AmeriCredit Names Rawls Auto Auction 2009 Auction of the Year
AMERICREDIT CORP. (NYSE: ACF – News) has named Rawls Auto Auction in Leesville, S.C., as its 2009 Auction of the Year as part of the Company’s nationwide Auction of Excellence program.
Every year, AmeriCredit representatives review the performance of participating auctions in a variety of categories, including customer service, marketing promotions, pre-sale activities and overall auction success to select an Auction of the Year.
“Everyone at Rawls works together to achieve success and to build a strong partnership with AmeriCredit on a daily basis,” said Dan Heinrich, AmeriCredit’s vice president of Asset Remarketing. “AmeriCredit sets high standards, and Rawls surpassed our expectations with their innovative approach to selling vehicles. They have built a strong foundation of loyal dealers. [Read the full article]
Every day I listen to experts argue about when is the best time to get back into the market, and I have to say that I am sick of it. They tend to always find something to worry or disagree about. One day, it might be about future inflation; another day, the weakness of a dollar. When the stock market appreciates for several days or weeks they start questioning whether the rally is for real and how long it will last. My take on this is: Please, stop scaring people because they have had enough. This article is not about the general direction of the stock market or the economy, but about American Express (AXP) and how it just might be an excellent buy for long-term investors. At the beginning of this month, American Express stock was trading at $23, which is as low as the lowest price in 1998. Is the stock cheap? To answer this, lets learn a bit about the company and its industry. [Read the full article]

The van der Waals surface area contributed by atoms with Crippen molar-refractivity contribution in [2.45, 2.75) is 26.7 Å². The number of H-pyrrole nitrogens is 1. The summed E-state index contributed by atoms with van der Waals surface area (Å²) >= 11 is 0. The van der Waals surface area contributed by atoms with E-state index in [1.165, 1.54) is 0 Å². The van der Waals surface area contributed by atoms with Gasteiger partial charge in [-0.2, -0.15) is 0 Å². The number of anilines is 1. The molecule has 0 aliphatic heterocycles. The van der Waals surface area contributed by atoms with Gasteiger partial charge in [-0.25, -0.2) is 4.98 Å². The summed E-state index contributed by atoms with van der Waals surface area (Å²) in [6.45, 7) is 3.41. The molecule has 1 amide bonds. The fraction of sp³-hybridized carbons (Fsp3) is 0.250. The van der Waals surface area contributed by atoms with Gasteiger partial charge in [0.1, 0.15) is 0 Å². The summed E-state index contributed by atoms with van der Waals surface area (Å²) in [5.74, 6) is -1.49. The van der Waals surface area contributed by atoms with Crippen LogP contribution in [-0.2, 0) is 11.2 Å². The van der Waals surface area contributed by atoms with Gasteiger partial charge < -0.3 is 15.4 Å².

Dollar Financial Corp (NASDAQ:DLLR – News), a leading international financial services company serving unbanked and under-banked consumers, announced today that it has reached an agreement to settle its British Columbia class action litigation, in which the plaintiffs claimed that the business model used by the Companys Canadian subsidiary, National Money Mart Company (NMMC), resulted in the collection of fees in excess of the statutory limit for payday loans made since 1997. In addition, the Company announced court approval of the previously announced settlement of its comparable Ontario class action litigation. [Read the full article]